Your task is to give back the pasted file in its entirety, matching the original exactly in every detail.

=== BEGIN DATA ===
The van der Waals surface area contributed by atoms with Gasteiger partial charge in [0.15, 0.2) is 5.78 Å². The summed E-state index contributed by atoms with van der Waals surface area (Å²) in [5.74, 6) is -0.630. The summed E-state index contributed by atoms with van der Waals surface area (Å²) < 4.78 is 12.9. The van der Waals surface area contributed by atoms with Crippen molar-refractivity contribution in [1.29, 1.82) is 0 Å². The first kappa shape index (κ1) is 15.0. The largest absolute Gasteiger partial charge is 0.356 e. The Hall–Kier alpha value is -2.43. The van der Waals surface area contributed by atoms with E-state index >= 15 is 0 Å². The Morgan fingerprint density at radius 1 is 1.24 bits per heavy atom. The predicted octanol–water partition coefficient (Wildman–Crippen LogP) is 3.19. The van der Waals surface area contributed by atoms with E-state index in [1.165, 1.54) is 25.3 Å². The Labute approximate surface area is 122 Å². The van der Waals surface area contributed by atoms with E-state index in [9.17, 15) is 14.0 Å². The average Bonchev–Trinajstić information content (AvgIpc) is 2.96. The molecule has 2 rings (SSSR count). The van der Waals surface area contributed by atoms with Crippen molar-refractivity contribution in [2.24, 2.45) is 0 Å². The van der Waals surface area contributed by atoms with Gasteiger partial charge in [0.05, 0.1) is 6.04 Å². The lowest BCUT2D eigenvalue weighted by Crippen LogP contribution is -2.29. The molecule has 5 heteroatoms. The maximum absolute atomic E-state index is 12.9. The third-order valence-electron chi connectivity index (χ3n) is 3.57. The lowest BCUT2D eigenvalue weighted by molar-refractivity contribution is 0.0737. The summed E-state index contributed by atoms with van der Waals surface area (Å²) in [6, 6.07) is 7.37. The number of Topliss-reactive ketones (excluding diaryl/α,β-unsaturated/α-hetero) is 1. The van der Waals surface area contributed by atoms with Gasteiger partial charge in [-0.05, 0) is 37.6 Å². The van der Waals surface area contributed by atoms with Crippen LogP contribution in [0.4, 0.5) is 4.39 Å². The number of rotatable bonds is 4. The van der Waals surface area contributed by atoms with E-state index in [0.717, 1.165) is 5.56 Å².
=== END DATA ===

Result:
The van der Waals surface area contributed by atoms with Gasteiger partial charge in [0.15, 0.2) is 5.78 Å². The summed E-state index contributed by atoms with van der Waals surface area (Å²) in [5.74, 6) is -0.630. The summed E-state index contributed by atoms with van der Waals surface area (Å²) < 4.78 is 12.9. The van der Waals surface area contributed by atoms with Crippen molar-refractivity contribution in [1.29, 1.82) is 0 Å². The first kappa shape index (κ1) is 15.0. The largest absolute Gasteiger partial charge is 0.356 e. The Hall–Kier alpha value is -2.43. The van der Waals surface area contributed by atoms with E-state index >= 15 is 0 Å². The Morgan fingerprint density at radius 1 is 1.24 bits per heavy atom. The predicted octanol–water partition coefficient (Wildman–Crippen LogP) is 3.19. The van der Waals surface area contributed by atoms with E-state index in [1.165, 1.54) is 25.3 Å². The Labute approximate surface area is 122 Å². The van der Waals surface area contributed by atoms with E-state index in [9.17, 15) is 14.0 Å². The average Bonchev–Trinajstić information content (AvgIpc) is 2.96. The molecule has 2 rings (SSSR count). The van der Waals surface area contributed by atoms with Crippen molar-refractivity contribution in [2.24, 2.45) is 0 Å². The van der Waals surface area contributed by atoms with Gasteiger partial charge in [0.05, 0.1) is 6.04 Å². The lowest BCUT2D eigenvalue weighted by Crippen LogP contribution is -2.29. The molecule has 5 heteroatoms. The maximum absolute atomic E-state index is 12.9. The third-order valence-electron chi connectivity index (χ3n) is 3.57. The lowest BCUT2D eigenvalue weighted by molar-refractivity contribution is 0.0737. The summed E-state index contributed by atoms with van der Waals surface area (Å²) in [6, 6.07) is 7.37. The number of Topliss-reactive ketones (excluding diaryl/α,β-unsaturated/α-hetero) is 1. The van der Waals surface area contributed by atoms with Gasteiger partial charge in [-0.05, 0) is 37.6 Å². The van der Waals surface area contributed by atoms with Crippen LogP contribution in [0.4, 0.5) is 4.39 Å². The number of rotatable bonds is 4. The van der Waals surface area contributed by atoms with E-state index in [0.717, 1.165) is 5.56 Å².